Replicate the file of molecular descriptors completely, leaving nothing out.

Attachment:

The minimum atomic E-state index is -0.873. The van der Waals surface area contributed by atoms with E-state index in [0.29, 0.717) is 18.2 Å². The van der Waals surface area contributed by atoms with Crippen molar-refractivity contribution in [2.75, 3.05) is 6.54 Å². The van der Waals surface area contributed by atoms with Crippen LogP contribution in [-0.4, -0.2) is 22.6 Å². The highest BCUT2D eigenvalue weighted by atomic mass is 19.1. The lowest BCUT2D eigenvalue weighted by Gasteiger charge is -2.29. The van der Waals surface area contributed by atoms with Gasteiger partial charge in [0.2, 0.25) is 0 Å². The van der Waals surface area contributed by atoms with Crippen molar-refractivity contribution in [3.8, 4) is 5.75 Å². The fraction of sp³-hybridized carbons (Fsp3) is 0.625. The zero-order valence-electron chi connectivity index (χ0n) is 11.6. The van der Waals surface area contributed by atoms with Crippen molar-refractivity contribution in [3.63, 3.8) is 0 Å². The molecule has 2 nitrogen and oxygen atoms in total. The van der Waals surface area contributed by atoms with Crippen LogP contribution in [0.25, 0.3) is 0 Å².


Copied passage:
The minimum atomic E-state index is -0.873. The van der Waals surface area contributed by atoms with E-state index in [0.29, 0.717) is 18.2 Å². The van der Waals surface area contributed by atoms with Crippen molar-refractivity contribution in [2.75, 3.05) is 6.54 Å². The van der Waals surface area contributed by atoms with Crippen LogP contribution in [-0.4, -0.2) is 22.6 Å². The highest BCUT2D eigenvalue weighted by atomic mass is 19.1. The lowest BCUT2D eigenvalue weighted by Gasteiger charge is -2.29. The van der Waals surface area contributed by atoms with Gasteiger partial charge in [0.2, 0.25) is 0 Å². The van der Waals surface area contributed by atoms with Crippen molar-refractivity contribution in [3.8, 4) is 5.75 Å². The fraction of sp³-hybridized carbons (Fsp3) is 0.625. The zero-order valence-electron chi connectivity index (χ0n) is 11.6. The van der Waals surface area contributed by atoms with Crippen molar-refractivity contribution in [3.63, 3.8) is 0 Å². The molecule has 2 nitrogen and oxygen atoms in total. The van der Waals surface area contributed by atoms with Crippen LogP contribution in [0.25, 0.3) is 0 Å².